Do you prefer novels about real historical figures or fictional characters?
Here are our responses--please share your response in the comments section!
Kelly: I think it really depends for me. I have enjoyed books that deal with both; so I am constantly reading both. I feel like I am drawn more to the setting than the characters in many cases, though. If it is WWI, WWII, Canadian history, the 1920’s etc I will jump at the chance regardless of whether the people in the book were real people. But then there are also historical figures I am more drawn to than others. So, basically I look at each book separately and go from there.
Ana: I like both but if it's a well known historical figure I would rather read about them as secondary characters. I prefer to read fictional accounts about what might have been, about the loopholes in history. By now, some people are just too well known for that. I love books that grab the lesser known historical figures and imagine what their life must have been.
Marg: I had to actually think about this answer for a while. The truth is that I don't mind either type of story, but if I HAD to only choose one, then I would have to go with real historical figures. The main reason is because often we know a little bit about the famous people and the fiction helps to build a picture around what we already know. Having said that, it is very easy for said historical figures to be over exposed and written about too much!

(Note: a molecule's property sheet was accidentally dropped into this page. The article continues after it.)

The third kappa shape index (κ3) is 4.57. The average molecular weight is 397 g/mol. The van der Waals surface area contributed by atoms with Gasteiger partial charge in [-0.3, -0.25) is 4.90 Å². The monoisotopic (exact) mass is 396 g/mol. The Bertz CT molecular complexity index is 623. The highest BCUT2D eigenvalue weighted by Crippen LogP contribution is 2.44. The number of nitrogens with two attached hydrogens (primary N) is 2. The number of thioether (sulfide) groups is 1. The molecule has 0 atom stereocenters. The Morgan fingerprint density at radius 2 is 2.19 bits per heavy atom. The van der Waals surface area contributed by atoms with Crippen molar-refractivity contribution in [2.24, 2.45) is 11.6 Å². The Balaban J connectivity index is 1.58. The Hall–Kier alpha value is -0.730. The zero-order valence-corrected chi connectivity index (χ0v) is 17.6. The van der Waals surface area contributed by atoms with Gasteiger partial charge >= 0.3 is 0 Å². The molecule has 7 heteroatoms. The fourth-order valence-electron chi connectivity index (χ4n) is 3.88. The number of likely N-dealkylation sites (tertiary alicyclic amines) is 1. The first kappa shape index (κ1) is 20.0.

Julie: Like Marg, I had to really think about the answer. I am happy to read either, but I think historical figures is my preference. I don't like reading which is based on a historical figure which then turns into a fictional account. As an historian, I would rather read about a historical person & then perhaps provide some evidence which might support an historical hypothesis.
Nanette: I like (and am willing to read) both. I love biographical fiction, especially biographical fiction about royalty, and I think it takes a lot of skill to take the historical record, with all of its detail (and its inconsistencies) and turn it into a compelling novel while staying true to the known facts.